|Fig. 2: Wavefronts from a three-dimensional supershear rupture on a surface-breaking fault. Each point along the rupture emanates shear waves in the form of a Mach cone (green). The superposition of waves from all points along the rupture front generates a Mach wedge capped at the bottom by half of a Mach cone (light blue). In addition to generating shear Mach waves, a surface breaking rupture also excites Rayleigh Mach waves. Rayleigh waves are surface waves comprised of evanescent shear and dilational waves; they propage at a speed slightly less than the S-wave speed. Consequently, a supershear source is also a super-Rayleigh one, so Rayleigh Mach fronts (dark blue lines) will appear on the free surface slightly behind the shear Mach fronts. These Rayleigh Mach waves were only recently recognized during a recent project together with Harsha Bhat.|
|Fig. 3: Both analytical and numerical solutions give insight into supershear rupture dynamics. The plot on the left shows the particle velocity field surrounding a slip pulse propagating at a supershear velocity. This was calculated using an analytical solution I derived for a two-dimensional mode II rupture. The shear Mach fronts are clearly visible and the sense of motion (transverse to the Mach front) within the Mach region is consistent with that of radiating shear waves radiating from the fault.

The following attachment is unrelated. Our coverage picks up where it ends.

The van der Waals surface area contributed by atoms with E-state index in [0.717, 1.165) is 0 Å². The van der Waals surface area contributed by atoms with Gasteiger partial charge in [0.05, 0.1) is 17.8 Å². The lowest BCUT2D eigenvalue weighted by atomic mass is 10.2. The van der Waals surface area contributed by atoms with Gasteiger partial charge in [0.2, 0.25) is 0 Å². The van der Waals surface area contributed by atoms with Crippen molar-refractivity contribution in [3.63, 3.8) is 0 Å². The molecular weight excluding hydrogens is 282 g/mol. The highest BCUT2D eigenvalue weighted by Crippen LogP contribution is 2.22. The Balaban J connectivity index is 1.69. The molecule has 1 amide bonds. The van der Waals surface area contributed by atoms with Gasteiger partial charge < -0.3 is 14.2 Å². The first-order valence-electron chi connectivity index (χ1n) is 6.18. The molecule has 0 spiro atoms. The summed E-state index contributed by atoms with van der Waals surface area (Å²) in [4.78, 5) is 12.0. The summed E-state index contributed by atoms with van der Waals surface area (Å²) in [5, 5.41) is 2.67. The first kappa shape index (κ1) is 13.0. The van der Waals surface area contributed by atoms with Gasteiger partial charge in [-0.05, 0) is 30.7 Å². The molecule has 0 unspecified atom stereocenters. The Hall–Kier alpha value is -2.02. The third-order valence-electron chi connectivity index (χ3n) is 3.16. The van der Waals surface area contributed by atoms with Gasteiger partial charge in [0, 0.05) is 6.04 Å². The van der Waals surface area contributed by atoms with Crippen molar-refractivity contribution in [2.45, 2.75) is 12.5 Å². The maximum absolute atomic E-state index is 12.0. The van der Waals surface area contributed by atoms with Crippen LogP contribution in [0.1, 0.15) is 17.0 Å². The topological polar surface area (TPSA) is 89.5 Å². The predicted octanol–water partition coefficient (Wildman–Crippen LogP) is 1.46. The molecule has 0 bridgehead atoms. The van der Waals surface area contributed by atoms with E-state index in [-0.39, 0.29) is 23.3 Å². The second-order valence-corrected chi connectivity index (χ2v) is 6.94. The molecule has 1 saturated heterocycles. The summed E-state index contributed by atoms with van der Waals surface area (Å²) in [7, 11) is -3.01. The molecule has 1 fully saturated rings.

On the right are results from a numerical model of the 2002 Denali Fault earthquake. This magnitude 7.9 event in central Alaska occurred on a strike-slip fault, and is similar in size to what is expected when the San Andreas fault breaks. An accelerometer at Pump Station 10 (PS10), located only 3 km from the fault along the trans-Alaska oil pipeline, recorded the history of ground shaking. The distinctive feature of sub-Rayleigh strike-slip earthquakes is a two-sided fault-normal velocity pulse with little motion in the fault-parallel direction. In contrast to this, the PS10 records show a large one-sided fault-parallel velocity pulse (A) coincident with a slightly smaller one-sided pulse in the fault-normal direction (B). These features are well-fit by a supershear rupture model. Further convincing evidence for supershear propagation comes from a large two-sided fault-normal velocity pulse that arrives a few seconds later (C and D). This two-sided fault-normal pulse is exactly what is expected from slip propagating below the S-wave speed, so one possible explanation of the PS10 record is that rupture took the form of two slip pulses, the first moving at a supershear speed and the second at a subshear speed. While this might sound incredibly unlikely (especially since most kinematic inversions start with the a priori assumption of a single slip pulse), it is actually exactly what elastodynamic considerations predict for a rupture that transitioned from a sub-Rayleigh to supershear speed about 30 km prior to passing PS10. After the transition, the supershear slip pulse propagated along the fault, leaving it in a weakened state. Jumps in rupture speed generate bursts of radiation; some of these waves have phase velocities along the fault that are less than the S-wave speed, so they would trail the supershear slip pulse. A weakened fault acts as a waveguide along which interface waves similar to Rayleigh surface waves can propagate. These interface waves propagate near the Rayleigh speed (exactly at the Rayleigh speed if the fault slides at a constant dynamic friction coefficient) and cause slip on the fault. As part of a project with Ralph Archuleta, I developed a set of spontaneous dynamic rupture models that explored this possibility; one of these models is shown on the right.